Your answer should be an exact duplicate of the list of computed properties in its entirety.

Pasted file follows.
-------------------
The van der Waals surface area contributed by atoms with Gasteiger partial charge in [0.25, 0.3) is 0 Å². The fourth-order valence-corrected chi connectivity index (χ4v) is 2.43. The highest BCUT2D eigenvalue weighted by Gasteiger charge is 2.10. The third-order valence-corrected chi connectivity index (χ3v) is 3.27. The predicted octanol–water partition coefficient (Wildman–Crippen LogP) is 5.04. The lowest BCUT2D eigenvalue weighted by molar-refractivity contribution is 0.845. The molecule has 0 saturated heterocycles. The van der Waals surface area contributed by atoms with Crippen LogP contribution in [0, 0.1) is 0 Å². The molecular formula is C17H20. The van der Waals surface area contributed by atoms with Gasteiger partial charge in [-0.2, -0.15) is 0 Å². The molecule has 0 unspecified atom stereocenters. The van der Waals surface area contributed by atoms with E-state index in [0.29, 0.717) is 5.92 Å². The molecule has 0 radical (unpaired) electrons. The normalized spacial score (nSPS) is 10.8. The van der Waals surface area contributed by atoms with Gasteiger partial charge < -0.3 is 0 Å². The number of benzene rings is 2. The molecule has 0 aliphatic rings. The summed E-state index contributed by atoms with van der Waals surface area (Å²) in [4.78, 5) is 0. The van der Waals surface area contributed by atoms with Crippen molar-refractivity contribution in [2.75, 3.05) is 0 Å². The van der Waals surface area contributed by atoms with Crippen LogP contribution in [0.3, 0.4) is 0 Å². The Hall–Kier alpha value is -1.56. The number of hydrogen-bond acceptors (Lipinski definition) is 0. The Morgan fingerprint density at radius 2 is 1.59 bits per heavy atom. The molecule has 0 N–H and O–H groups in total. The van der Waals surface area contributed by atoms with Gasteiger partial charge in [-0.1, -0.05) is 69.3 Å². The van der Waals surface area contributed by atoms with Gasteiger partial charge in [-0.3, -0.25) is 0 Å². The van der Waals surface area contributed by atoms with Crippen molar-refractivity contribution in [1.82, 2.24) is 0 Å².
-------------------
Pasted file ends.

The van der Waals surface area contributed by atoms with Gasteiger partial charge in [0.25, 0.3) is 0 Å². The fourth-order valence-corrected chi connectivity index (χ4v) is 2.43. The highest BCUT2D eigenvalue weighted by Gasteiger charge is 2.10. The third-order valence-corrected chi connectivity index (χ3v) is 3.27. The predicted octanol–water partition coefficient (Wildman–Crippen LogP) is 5.04. The lowest BCUT2D eigenvalue weighted by molar-refractivity contribution is 0.845. The molecule has 0 saturated heterocycles. The van der Waals surface area contributed by atoms with Crippen LogP contribution in [0, 0.1) is 0 Å². The molecular formula is C17H20. The van der Waals surface area contributed by atoms with Gasteiger partial charge in [-0.2, -0.15) is 0 Å². The molecule has 0 unspecified atom stereocenters. The van der Waals surface area contributed by atoms with E-state index in [0.29, 0.717) is 5.92 Å². The molecule has 0 radical (unpaired) electrons. The normalized spacial score (nSPS) is 10.8. The van der Waals surface area contributed by atoms with Gasteiger partial charge < -0.3 is 0 Å². The number of benzene rings is 2. The molecule has 0 aliphatic rings. The summed E-state index contributed by atoms with van der Waals surface area (Å²) in [4.78, 5) is 0. The van der Waals surface area contributed by atoms with Crippen molar-refractivity contribution in [2.75, 3.05) is 0 Å². The van der Waals surface area contributed by atoms with Crippen LogP contribution in [0.3, 0.4) is 0 Å². The Hall–Kier alpha value is -1.56. The number of hydrogen-bond acceptors (Lipinski definition) is 0. The Morgan fingerprint density at radius 2 is 1.59 bits per heavy atom. The molecule has 0 N–H and O–H groups in total. The van der Waals surface area contributed by atoms with Gasteiger partial charge in [-0.1, -0.05) is 69.3 Å². The van der Waals surface area contributed by atoms with Gasteiger partial charge in [-0.3, -0.25) is 0 Å². The van der Waals surface area contributed by atoms with Crippen molar-refractivity contribution in [1.82, 2.24) is 0 Å².